Inside: Learn what not to do if you want a good credit score. These mistakes can ruin the good credit you’ve worked hard to attain.
Just as it takes time and effort to build trust, it also takes time and effort to build credit. In both cases, a few mistakes can wipe all that hard work away
How, exactly can you ruin your credit score?
Make Late Payments
One of the most effective ways to ruin your credit is to make late payments or miss payments altogether.
If you missed a payment by a few days and pay the balance right away, that is unlikely to affect your credit unless you are a repeat offender.
But, once your payment is 30 days late, it is reported to the credit bureaus. Recent late payments hurt your credit score more than older ones. And, as the old saying goes, the bigger they are, the harder they fall. People with excellent credit may see a drop in their credit score by as much as 110 points. Those with lower credit scores will likely see less of a drop in their score.
The good news is that if being late is a one-off and not a regular occurrence, then your scores shouldn’t be negatively affected for too long. In that case, your score should bounce back after a few months.
Once your payment is 90 days late, that will really hurt your credit score for as long as 7 years. Ouch. At this point, creditors consider you at risk of missing more payments.
Open Too Many Cards at Once
Let’s say you are in college or a recent graduate and the credit card offers are flowing in. If you decide to open too many cards at once, that sends up a red flag to creditors. Why? To them, it indicates you may either have a spending problem or a cash flow issue. If you are just starting out, it is better to apply for one card at a time, with at least 9 months to a year between applications.
This isn’t to say it isn’t bad to open more than 1-2 credit cards. But opening too many in a short time span lowers the average age of your credit cards. Remember, one factor in credit scores is the length of time credit lines have been open.
Each time you apply for a new line of credit, there is a “hard credit inquiry”, which can ding your credit score temporarily.
Co-Signing a Credit Card
When you co-sign a credit card, you are trusting someone else to be responsible and not ruin your credit. And yet, that person’s credit line requires a co-signer because their credit score is low for a reason.
As a co-signer, you are placing your credit score in someone else’s hands. If they pay late or not at all, it affects your credit and you are just as responsible for the debts as they are.
Using Too Much of Your Credit
Outside of missed payments, credit utilization has the biggest effect on your credit score.
In an ideal world, you will never go over 30% of your credit limit. In the real world, stuff happens. Maybe the car broke down the same month you paid for airline tickets and you’ve charged $2500 on a card with a $5000 limit. Now you are using 50% of the available credit on that card.
Your score will be negatively affected. But, if you pay off or pay down that balance promptly, the drop in your credit score will be temporary. Also, if you are able to spread out charges over a couple cards so that both your individual account and overall credit line usages is under 30%, that is better than putting everything on one credit card.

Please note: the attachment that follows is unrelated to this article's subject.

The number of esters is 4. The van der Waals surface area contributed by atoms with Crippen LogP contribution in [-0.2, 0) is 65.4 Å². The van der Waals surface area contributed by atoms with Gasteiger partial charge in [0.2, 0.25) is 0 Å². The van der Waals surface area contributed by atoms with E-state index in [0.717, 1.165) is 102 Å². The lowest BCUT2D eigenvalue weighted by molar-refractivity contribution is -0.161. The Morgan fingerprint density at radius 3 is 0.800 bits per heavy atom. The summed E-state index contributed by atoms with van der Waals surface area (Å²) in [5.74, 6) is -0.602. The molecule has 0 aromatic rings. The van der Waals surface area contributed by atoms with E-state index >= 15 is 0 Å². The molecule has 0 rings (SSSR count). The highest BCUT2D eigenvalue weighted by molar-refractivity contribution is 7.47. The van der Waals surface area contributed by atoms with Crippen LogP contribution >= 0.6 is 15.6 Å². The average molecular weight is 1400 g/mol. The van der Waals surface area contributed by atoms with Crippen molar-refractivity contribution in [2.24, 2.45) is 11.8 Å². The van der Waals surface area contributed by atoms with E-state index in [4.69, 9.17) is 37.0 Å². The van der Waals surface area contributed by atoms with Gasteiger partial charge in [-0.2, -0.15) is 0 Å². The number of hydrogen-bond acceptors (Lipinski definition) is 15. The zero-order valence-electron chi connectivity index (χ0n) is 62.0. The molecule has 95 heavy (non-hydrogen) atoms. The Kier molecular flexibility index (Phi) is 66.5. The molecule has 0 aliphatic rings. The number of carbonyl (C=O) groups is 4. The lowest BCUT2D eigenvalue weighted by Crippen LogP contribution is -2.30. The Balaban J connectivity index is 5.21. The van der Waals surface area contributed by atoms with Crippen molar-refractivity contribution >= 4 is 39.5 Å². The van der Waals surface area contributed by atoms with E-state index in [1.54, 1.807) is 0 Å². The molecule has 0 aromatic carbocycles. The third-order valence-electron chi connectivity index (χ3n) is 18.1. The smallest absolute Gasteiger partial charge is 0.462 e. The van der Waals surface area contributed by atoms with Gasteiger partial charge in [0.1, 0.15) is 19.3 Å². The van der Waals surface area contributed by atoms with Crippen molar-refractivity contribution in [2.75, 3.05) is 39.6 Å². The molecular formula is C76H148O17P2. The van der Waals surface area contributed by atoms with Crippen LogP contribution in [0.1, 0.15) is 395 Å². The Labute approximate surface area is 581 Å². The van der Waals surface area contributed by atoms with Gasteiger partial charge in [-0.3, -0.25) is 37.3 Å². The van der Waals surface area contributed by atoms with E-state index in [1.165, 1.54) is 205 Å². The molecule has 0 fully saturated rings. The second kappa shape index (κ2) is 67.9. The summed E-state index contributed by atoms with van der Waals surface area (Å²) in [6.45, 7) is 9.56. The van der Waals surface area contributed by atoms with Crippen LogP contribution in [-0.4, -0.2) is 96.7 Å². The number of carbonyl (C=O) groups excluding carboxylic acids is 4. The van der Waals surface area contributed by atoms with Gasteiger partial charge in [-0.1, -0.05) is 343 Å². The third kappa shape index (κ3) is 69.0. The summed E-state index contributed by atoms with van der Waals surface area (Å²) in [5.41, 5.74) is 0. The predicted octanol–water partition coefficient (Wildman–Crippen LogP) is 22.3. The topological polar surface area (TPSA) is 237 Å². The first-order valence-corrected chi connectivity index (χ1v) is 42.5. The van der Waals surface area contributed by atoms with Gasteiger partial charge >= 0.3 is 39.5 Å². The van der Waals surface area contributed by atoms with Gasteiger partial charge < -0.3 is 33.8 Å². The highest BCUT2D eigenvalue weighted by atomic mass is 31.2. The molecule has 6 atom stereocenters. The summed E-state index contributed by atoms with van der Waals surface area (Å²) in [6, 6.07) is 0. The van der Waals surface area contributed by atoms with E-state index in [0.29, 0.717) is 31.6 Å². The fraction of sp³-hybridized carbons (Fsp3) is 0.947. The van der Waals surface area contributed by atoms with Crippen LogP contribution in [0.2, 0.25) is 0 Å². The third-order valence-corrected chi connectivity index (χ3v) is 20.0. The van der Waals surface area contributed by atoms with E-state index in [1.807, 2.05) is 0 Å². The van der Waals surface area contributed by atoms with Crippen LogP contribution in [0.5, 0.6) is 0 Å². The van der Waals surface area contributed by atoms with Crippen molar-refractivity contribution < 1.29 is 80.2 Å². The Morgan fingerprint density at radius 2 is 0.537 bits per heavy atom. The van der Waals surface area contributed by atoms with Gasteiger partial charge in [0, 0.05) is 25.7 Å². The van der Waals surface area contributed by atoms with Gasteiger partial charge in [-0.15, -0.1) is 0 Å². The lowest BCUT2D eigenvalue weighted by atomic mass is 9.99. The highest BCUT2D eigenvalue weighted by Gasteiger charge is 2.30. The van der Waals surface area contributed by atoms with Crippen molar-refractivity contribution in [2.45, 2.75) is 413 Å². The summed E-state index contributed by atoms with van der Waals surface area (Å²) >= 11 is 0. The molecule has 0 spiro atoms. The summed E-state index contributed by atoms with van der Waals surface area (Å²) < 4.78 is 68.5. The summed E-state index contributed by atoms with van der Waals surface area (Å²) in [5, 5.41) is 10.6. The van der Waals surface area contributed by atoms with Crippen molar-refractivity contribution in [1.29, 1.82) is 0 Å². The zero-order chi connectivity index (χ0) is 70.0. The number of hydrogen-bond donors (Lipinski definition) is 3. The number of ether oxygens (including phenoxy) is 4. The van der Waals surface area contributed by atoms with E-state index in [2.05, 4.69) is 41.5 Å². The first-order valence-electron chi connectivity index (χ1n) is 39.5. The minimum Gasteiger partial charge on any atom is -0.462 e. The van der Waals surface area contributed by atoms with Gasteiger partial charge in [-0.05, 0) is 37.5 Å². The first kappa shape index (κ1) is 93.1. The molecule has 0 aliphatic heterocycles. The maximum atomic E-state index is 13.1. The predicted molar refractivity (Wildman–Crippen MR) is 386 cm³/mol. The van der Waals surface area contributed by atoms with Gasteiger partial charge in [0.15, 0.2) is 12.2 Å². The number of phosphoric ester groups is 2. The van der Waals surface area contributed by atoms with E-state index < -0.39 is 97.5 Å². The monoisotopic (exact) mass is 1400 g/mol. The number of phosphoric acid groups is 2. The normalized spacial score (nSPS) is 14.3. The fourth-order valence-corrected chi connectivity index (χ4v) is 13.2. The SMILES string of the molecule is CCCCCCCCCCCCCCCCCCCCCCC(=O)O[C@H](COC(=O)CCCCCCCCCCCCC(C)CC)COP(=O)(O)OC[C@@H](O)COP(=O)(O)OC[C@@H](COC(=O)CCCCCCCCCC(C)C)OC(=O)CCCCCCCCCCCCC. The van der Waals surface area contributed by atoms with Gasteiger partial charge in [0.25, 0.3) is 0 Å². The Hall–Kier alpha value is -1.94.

Getting Credit Before You Are Ready for the Responsibility
Are you ready to handle credit cards? If you suspect having access to a credit card will lead you to overspend, or don’t fully understand how they work, then it is better to avoid credit cards for the time being. While convenient, it is best to think of credit cards like debit cards, but with added perks and protections.
Have you been paying down your debt, conquering your credit cards and regaining control of your finances? Good for you!
It is tempting to close your credit card accounts as you pay each off to eliminate the urge to use the card. This isn’t the best idea, at least not initially.
It all comes down to how much of your available credit you are using. As you close each credit card account, that takes away from the amount of available credit you have. Before closing an account, do some calculations and see if by closing the card you end up with a credit utilization of over 30% over all your accounts. If so, try tucking the card in the back of a drawer. This way, you still have a larger line of credit available, and less is being used.
Not Checking Your Credit Report
When was the last time you checked your credit report? If it has been a while then you don’t know what is on there. We have seen incorrect addresses, wrong name variants and credit lines listed as open that had been closed.
Those aren’t horrible issues (though they still needed to be taken care of), but what if someone else opens a credit card or a mortgage under your name? Identity theft can wreak havoc on your credit, so stay on top of things. Head over to AnnualCreditReport.com to get a free copy of your credit report.
Pay Rent Late
As with bills, being late with your rent can impact your credit scores. Many people aren’t aware but landlords are able to report late rent payments to the credit bureaus. Most landlords don’t report late payments to the credit bureaus, but why would you risk it?
Related: How to Fix Your Credit, Gimmick-Free
It takes time to build good credit and only a couple of mistakes to drag it down. With time and good habits, it is possible to repair your credit and enjoy a high score along with the perks that go along with that.